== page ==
The Wistar Institute Purchases Portrait of Prominent Physician and Namesake

The Wistar Institute Purchases Portrait of Prominent Physician and Namesake

May 15, 2007

(PHILADELPHIA– May 16, 2007) – The Wistar Institute has purchased a painting of its namesake, prominent Philadelphia physician Caspar Wistar, created by a celebrated artist and inventor with ties to the Philadelphia area. The Institute acquired the oil portrait by Bass Otis, who lived and worked in Philadelphia in the 1800s, from the Schwarz Gallery. It was part of the collection of the Mutual Assurance Co.

Widely respected as a physician and man of learning, Dr. Wistar became professor of chemistry at the medical school of the College of Philadelphia, later the University of Pennsylvania, in 1789 and became chair of Penn’s department of anatomy in 1808. He wrote the first American anatomy textbook and was an early advocate of vaccination. Learned in the humanities, he succeeded his friend Thomas Jefferson as president of the American Philosophical Society and hosted “Wistar parties” for leading intellectuals at his home at Fourth and Locust streets.

Dr. Wistar’s great-nephew, Civil War general Isaac Wistar, founded the Wistar Institute in 1892 in his great-uncle’s honor to preserve the doctor’s collection of anatomical models used as teaching aids and further knowledge in the biological sciences. Today, Wistar draws top scientists from all over the world to conduct cutting-edge biomedical research. The Institute is known for its development of lifesaving vaccines and advances in the understanding of cancer and other major diseases. It also partners with local organizations to offer community events and educational programs.

“We’re very proud of our history and the active role we have played in the scientific and cultural life of Philadelphia, reaching back to Caspar Wistar’s contributions to teaching and knowledge in the post-Colonial era,” said Russel E. Kaufman, M.D., president and CEO of The Wistar Institute. “Our feeling is that this exquisite portrait of our namesake, painted by a significant American artist, belongs at The Wistar Institute, where we will be able to care for it in perpetuity. Were delighted to have the opportunity to acquire the painting at this time.”

The portrait was painted in 1816 by artist and inventor Bass Otis, a Massachusetts native and physician’s son who moved to Philadelphia in 1812 and established a studio at third and Chestnut streets. There, Otis conceived his most famous invention, a drawing aid called the perspective protractor. A master of portraiture, he is thought to have worked in the studio of renowned portraitist John Wesley Jarvis. Otis’s best-known sitters included Thomas Jefferson, Dolly Madison, James Fenimore Cooper, and William Henry Harrison, but most of his subjects were prominent members of the local middle class. He also designed flags and engraved handbills and is credited with being the first American lithographer.

Otis exhibited at the Pennsylvania Academy of the Fine Arts, was a member of the Franklin Institute of Science, and was elected an academician of the Pennsylvania Academy in 1824. Although active in several East Coast cities, he often returned to Philadelphia and died there in 1861 at age 77.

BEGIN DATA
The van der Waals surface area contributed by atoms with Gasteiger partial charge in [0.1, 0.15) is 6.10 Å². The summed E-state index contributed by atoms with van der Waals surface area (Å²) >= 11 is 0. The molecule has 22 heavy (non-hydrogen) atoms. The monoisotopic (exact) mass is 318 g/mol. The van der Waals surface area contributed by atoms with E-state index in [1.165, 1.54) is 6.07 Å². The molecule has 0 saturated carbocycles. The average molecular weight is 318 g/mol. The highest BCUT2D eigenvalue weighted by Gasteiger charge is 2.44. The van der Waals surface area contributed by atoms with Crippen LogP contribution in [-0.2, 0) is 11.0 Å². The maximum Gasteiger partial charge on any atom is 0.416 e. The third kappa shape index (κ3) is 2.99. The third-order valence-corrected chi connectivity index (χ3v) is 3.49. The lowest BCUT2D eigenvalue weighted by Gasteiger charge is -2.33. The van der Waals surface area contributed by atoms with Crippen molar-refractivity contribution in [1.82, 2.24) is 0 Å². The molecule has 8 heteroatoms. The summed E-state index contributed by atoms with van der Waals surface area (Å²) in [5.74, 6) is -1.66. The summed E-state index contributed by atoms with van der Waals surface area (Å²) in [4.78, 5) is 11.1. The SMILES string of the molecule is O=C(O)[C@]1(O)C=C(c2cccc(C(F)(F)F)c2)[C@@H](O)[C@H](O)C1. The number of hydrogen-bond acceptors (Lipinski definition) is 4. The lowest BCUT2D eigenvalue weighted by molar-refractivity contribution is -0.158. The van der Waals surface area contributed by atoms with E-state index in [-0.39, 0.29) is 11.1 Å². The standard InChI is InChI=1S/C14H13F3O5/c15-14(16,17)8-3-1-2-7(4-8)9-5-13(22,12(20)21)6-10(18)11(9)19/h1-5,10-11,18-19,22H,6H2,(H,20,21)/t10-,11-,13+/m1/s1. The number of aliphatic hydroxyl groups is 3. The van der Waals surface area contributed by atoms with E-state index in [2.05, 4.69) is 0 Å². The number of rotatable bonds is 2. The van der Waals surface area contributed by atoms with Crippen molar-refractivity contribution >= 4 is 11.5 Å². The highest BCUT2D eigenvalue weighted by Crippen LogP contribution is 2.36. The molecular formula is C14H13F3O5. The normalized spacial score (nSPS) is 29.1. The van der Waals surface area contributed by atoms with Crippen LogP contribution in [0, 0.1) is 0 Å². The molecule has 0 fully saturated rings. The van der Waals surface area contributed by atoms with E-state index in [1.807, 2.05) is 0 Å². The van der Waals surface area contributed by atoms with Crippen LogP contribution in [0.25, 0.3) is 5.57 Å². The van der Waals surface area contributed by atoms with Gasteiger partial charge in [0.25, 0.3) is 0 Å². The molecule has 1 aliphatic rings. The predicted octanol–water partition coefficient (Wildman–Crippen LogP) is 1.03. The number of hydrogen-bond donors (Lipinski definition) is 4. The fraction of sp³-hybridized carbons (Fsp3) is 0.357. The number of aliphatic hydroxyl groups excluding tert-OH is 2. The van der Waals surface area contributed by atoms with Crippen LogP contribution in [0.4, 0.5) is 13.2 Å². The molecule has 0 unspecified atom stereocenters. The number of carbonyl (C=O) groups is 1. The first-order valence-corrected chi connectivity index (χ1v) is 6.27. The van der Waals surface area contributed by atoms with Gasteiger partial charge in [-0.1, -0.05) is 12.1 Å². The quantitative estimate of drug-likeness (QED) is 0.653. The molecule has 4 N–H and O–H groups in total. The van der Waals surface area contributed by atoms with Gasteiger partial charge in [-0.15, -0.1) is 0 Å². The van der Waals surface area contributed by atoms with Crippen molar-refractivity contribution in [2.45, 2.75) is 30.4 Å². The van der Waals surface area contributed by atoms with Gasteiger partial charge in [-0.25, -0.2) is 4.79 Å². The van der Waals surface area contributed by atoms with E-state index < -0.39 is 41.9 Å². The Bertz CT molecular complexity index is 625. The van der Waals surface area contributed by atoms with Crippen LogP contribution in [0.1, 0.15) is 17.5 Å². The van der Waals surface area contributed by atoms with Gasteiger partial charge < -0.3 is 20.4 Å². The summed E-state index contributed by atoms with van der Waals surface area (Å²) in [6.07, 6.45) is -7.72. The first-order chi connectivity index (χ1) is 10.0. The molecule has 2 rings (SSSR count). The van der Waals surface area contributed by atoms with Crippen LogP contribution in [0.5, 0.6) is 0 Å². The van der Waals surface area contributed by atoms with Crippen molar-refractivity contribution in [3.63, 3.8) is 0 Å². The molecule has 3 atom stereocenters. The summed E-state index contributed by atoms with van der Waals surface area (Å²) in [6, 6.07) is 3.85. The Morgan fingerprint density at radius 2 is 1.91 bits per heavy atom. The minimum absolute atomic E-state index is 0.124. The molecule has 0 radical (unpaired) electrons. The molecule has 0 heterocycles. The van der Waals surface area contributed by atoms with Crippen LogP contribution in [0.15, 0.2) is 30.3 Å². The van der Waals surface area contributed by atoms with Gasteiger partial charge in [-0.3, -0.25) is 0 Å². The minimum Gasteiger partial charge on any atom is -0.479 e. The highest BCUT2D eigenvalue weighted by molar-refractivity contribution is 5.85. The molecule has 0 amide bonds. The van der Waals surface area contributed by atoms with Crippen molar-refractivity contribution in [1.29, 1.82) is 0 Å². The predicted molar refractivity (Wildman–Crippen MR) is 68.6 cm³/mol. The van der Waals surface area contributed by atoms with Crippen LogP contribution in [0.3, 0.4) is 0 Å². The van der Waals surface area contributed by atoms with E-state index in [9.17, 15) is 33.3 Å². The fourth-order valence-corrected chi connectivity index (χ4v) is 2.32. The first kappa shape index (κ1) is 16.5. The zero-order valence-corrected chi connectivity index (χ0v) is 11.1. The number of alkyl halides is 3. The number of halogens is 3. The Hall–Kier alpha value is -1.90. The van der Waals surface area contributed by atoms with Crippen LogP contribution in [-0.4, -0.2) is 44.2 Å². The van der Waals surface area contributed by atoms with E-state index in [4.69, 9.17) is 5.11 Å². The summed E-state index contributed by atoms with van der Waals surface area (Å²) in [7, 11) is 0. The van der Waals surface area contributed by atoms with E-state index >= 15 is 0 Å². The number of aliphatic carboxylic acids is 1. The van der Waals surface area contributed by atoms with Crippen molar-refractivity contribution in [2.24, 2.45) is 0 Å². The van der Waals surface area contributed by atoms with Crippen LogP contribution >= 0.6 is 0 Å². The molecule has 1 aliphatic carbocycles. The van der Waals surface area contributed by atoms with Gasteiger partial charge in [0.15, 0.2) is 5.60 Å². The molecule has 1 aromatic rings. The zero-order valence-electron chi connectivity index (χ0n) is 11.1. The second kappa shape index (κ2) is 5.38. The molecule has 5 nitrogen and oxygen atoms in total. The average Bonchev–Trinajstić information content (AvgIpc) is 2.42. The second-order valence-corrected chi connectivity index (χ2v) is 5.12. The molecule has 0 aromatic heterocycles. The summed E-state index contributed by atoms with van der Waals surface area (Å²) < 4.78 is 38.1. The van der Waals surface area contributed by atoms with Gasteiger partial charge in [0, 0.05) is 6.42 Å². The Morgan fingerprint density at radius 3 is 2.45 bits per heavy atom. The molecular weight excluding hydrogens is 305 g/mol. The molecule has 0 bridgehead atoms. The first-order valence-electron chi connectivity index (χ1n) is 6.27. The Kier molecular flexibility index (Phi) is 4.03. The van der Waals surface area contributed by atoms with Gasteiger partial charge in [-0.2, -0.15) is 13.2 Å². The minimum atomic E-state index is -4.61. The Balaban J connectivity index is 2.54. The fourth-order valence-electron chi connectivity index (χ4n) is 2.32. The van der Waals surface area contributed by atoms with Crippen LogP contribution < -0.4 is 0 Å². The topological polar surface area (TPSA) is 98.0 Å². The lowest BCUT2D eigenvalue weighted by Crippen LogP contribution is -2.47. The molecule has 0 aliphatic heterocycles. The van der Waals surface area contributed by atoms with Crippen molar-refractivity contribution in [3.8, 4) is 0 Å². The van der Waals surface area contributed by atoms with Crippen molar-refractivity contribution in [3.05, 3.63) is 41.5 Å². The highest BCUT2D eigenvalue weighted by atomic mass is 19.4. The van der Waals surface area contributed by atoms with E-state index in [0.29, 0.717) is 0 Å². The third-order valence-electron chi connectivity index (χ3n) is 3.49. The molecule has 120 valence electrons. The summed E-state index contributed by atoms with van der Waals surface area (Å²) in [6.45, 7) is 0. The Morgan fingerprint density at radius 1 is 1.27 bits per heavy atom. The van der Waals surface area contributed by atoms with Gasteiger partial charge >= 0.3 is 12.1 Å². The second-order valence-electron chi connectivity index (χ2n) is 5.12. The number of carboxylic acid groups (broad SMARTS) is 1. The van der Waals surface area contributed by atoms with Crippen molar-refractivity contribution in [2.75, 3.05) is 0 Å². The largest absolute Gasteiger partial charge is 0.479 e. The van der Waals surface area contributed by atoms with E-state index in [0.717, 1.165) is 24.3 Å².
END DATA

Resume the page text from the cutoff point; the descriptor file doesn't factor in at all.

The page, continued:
The Mutual Assurance Co. acquired the painting when it moved into the house formerly occupied by Dr. Wistar. The portrait joins a number of other historically significant works of art in the Institute’s collection.

Wistar archivist Nina Long views the portrait of Dr. Wistar as an appropriate reflection of the Institute’s mission. Describing Dr. Wistar as a “compassionate” man who was “devoted to science and medicine,” Long noted also his dedication to teaching and civic involvement – traditions carried on by the Institute today. “We’re part of the city, we have this long history, and our archival collections relate to our involvement with all of these areas,” she said. “Our past tells us who we are.”

A color image of the portrait is available to be downloaded at

The Wistar Institute is an international leader in biomedical research, with special expertise in cancer research and vaccine development. Founded in 1892 as the first independent nonprofit biomedical research institute in the country, Wistar has long held the prestigious Cancer Center designation from the National Cancer Institute. Discoveries at Wistar have led to the creation of the rubella vaccine that eradicated the disease in the U.S., rabies vaccines used worldwide, and a new rotavirus vaccine approved in 2006. Wistar scientists have also identified many cancer genes and developed monoclonal antibodies and other important research tools. Today, Wistar is home to eminent melanoma researchers and pioneering scientists working on experimental vaccines against influenza, HIV, and other diseases threatening global health. The Institute works actively to transfer its inventions to the commercial sector to ensure that research advances move from the laboratory to the clinic as quickly as possible.

The Wistar Institute: Today’s Discoveries – Tomorrow’s Cures. On the web at